Artist Spotlight: Mekdelawit of University of Massachusetts

Mekdelawit Fissehazion's ardor for live shows began on stages in Ethiopia, long before University of Massachusetts. Mekdelawit was raised in Silver Spring, Maryland. When she was 10 years old, [she] moved to Ethiopia, where she lived until coming to UMass for college. Ethiopia is where she began performing, and it influenced how she interacted with people while making music.

The Massachusetts Daily Collegian:

Isolation can be lonely, leaving one disconnected and uninspired without people to bounce off of. As humans we feed off of one another, we look forward to interacting, even setting up dates to do so. With quarantine and strict restrictions at the University of Massachusetts, this ability has been stripped of us, leaving a sense of mundaneness for many.

Yet, for others, isolation can be incredibly cathartic, especially for creative introverts. Sophomore Mekdelawit Fissehazion released her first EP, “We Can Stay Here,” last April, in the midst of quarantine. While everyone else was losing their minds trying to figure out a way to spend their time alone, Fissehazion found peace.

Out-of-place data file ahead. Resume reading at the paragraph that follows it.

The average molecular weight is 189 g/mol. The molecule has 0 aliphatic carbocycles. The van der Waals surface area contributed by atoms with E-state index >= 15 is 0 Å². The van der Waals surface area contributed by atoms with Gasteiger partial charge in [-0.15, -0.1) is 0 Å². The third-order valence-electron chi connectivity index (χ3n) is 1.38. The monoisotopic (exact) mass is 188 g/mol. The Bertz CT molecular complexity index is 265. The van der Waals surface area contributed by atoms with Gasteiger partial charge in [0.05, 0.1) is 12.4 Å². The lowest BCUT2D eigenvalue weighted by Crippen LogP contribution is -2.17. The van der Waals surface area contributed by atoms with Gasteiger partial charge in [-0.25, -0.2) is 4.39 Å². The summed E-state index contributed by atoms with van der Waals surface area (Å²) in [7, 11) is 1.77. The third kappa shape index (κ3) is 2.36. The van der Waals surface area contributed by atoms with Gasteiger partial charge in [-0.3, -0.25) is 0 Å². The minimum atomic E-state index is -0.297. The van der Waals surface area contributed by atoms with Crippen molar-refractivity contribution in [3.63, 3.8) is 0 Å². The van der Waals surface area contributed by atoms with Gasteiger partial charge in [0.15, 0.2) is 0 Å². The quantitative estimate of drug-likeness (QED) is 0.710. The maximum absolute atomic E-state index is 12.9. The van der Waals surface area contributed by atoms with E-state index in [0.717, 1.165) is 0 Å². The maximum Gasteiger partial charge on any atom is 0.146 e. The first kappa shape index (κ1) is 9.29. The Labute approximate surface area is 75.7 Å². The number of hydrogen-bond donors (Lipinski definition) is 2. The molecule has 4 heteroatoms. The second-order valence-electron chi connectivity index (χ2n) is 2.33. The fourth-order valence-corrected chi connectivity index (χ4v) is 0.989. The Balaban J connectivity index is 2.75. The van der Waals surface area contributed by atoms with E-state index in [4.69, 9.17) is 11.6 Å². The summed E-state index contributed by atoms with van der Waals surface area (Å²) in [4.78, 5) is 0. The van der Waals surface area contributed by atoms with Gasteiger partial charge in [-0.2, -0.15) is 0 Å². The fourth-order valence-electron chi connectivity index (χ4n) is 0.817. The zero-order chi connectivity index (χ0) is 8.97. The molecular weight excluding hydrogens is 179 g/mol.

“That period of my life was a really big time for healing. It was after I got out of some really bad relationship stuff. That EP reflects it a lot — I just needed to get it out into the world,” she said. “For example, ‘We Can Stay Here’ is about a new person, but you have so many walls up because you don’t want to get hurt like last time. And then ‘Better Know’ was just straight up being like, bro, I miss you. But what can I do about it? You did me wrong. It’s really just exploring the emotions after heartbreak.”

Through the release of her first project, she was able to find a release within herself. The EP itself is mostly freestyles, making her pain feel genuine and stories that much more remarkable.

This sense of such raw realness, especially for a newer artist, did not fall on deaf ears. Her social media was flooded with Instagram reposts and hundreds of shares. The fact is the UMass community was truly rocking with her.